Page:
Great film but NOT in German! (Kein Deutscher Intertitel!)
Kelli Mitchell | Decatur, GA USA | 09/13/2004
(5 out of 5 stars)
"Although I imagined that this film would be shown as authentically as was possible, I was terribly disappointed that I had no option to view it with the original, German, intertitles. There were, of course, English ones, that were quite well created using the German ones as a guide, typestyle and all, which I thought was a great touch, but I did expect that I would at least have the option of seeing it in its original form, and then also have the option for English subtitles, or maybe even better, intertitles. As a student of German, and that being one of the reasons I ordered this DVD, I was very disapppointed in its lack of "original film as created" option. Otherwise, a great mountain film, with specatacular natural vistas captured and a feeling of the time and the place which lingers on in a modern person's mind and imagination! Quite a great experience, but just a little disappointing for the German student!"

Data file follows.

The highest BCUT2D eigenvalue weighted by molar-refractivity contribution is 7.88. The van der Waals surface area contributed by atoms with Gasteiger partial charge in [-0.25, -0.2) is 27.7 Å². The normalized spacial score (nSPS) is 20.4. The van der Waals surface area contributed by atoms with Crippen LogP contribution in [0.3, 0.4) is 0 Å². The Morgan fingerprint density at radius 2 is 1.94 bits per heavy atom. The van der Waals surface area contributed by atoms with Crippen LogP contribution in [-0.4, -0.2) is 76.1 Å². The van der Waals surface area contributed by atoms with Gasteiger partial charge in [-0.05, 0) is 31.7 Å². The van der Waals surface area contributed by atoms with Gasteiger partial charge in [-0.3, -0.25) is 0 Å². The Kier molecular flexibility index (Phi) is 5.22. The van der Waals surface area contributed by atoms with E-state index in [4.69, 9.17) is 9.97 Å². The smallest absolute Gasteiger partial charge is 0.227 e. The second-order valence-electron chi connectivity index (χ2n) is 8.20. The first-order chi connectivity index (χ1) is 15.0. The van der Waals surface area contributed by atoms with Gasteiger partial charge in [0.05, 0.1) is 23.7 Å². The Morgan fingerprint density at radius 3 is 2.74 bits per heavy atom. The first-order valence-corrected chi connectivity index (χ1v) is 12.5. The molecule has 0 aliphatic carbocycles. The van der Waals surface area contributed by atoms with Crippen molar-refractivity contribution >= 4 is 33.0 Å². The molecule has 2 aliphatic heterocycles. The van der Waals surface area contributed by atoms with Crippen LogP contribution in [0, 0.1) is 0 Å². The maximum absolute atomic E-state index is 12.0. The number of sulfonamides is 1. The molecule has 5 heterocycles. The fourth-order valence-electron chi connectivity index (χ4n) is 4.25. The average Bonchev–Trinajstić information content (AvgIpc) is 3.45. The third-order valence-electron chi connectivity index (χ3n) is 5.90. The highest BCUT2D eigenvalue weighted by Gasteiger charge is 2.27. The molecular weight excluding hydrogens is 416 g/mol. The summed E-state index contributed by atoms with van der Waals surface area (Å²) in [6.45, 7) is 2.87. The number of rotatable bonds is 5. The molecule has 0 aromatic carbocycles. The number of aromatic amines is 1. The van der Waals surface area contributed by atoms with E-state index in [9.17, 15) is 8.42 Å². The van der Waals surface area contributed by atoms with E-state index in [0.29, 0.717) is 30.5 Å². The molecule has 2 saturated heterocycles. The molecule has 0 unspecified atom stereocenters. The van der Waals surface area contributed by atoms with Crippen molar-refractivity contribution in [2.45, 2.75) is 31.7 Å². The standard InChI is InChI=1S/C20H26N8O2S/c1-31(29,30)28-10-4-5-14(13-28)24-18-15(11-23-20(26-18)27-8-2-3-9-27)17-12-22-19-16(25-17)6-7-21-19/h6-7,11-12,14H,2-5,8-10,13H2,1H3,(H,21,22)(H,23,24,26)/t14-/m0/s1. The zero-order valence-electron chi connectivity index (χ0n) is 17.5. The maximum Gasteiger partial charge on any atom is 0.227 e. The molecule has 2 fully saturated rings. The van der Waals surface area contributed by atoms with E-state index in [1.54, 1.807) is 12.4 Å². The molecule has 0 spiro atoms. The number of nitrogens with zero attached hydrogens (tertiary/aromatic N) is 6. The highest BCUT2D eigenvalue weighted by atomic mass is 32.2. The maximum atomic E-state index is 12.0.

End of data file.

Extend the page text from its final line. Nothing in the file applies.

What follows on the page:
A drama poem with scenes from nature
math climber | 10/29/2004
(4 out of 5 stars)
"The Holy Mountain is considered one of the best Bergfilms (mountain movies) ever, and the final scene "His world", in which we see the allucination of the protagonist, as he dies up high on a mountain, is an absolute masterpiece. The movie is interesting for several reasons. The dancing of Leni Riefenstahl, the new music of Aljoscha Zimmermann (a real pity the original soundtrack of Edmund Meisel has been lost), the experimentation with blue light, and the gorgeous images from the Alps. It is somewhat interesting to note that the initial dance scene (Diotima on the sea) had originally been thought for Beethoven's Fifth Symphony, something almost impossible to fathom."